As you might guess, JohnAugust.com is the blog of Hollywood scriptwriter John August. In it John answers questions about working as a movie scriptwriter (and occasionally covers other topics as well). In a recent post, he talked about how to introduce a character. Here's a brief extract to illustrate the quality of advice on offer:
Just how early can you tell a script isn't going to work? To me, it's as the first few characters are introduced. If character introductions are not done artfully, the odds of anything else in the script being great are slim.
The visitor sits beside the bed and Ripley finally notices him. He is thirtyish and handsome, in a suit that looks executive or legal, the tie loosened with studied casualness. A smile referred to as 'winning.'
Nice room. I'm Burke. Carter Burke.
I work for the company, but other
than that I'm an okay guy.
Glad to see you're feeling better.
That's James Cameron's terrific script for Aliens, page 3, the introduction of Paul Reiser's character. Even before Burke speaks, let's look at what Mr. Cameron told us:
Burke's rough age.
That he's decent-looking.
He's a "suit," but trying not to look like a suit.
He seems friendly - but there's something possibly false about it.
Burke's first lines of dialogue reinforce our expectation from the character description. "Yes, I work for the company, but I want you to think I'm on your side."
If TV scriptwriting is more your thing, Jane Espenson's blog should be high on your list. Jane has written episodes for many top-rated US TV series, including Buffy the Vampire Slayer, Angel, Firefly, Gilmore Girls, Ellen, The O.C., Star Trek: Deep Space Nine, Dinosaurs, Andy Barker PI, and so on.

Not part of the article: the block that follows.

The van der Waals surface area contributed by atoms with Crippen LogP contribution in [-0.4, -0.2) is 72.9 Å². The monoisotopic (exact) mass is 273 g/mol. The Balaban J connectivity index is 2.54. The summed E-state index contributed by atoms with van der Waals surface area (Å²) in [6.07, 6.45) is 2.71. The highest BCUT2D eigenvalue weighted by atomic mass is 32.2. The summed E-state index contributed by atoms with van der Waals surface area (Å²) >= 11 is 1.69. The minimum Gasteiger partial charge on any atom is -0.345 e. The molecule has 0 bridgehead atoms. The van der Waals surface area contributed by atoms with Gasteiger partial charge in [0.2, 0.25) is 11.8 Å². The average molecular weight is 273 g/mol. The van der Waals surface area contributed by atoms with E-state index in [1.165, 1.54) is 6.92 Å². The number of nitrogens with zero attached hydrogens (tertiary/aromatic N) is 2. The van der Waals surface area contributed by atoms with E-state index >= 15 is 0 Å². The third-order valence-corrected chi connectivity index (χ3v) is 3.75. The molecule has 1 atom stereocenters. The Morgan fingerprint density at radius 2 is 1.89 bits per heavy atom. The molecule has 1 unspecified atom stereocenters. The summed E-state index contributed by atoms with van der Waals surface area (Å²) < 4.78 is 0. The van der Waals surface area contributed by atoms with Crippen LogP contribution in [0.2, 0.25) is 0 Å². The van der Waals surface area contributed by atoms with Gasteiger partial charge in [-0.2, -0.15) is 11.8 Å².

Jane says that her blog is intended 'to help new writers tackle the job of writing those all-important spec scripts - from picking the right show to spec, to developing an idea, to getting that dialogue exactly right, to giving the script that professional look.'
Here she is talking about writing specimen scripts:
Your spec script, even if it is for a show that is predominately arc-driven, will need to have at least some stand-alone elements. In fact, it should probably have as many stand-alone elements as you can get away with. So when you're looking at produced scripts, using them to try to put together a template for the structure of your spec, try to use stand-alone episodes as your examples as much as possible. If you're purchasing your scripts and can only afford a few, make them the most highly regarded episodes plus the stand-alone episodes.As with John August's blog, Jane Espenson's is packed with helpful advice for aspiring screenwriters. Not only that, you even get to find out what she had for lunch each day!
Finally, just a quick reminder that if you're interested in screenwriting, my special offer on WCCL's Write a Movie in a Month course is still open. Not only do you get 20 dollars off the normal price, you also get three unique bonus items from me that are unavailable elsewhere. Just click on this link for full details.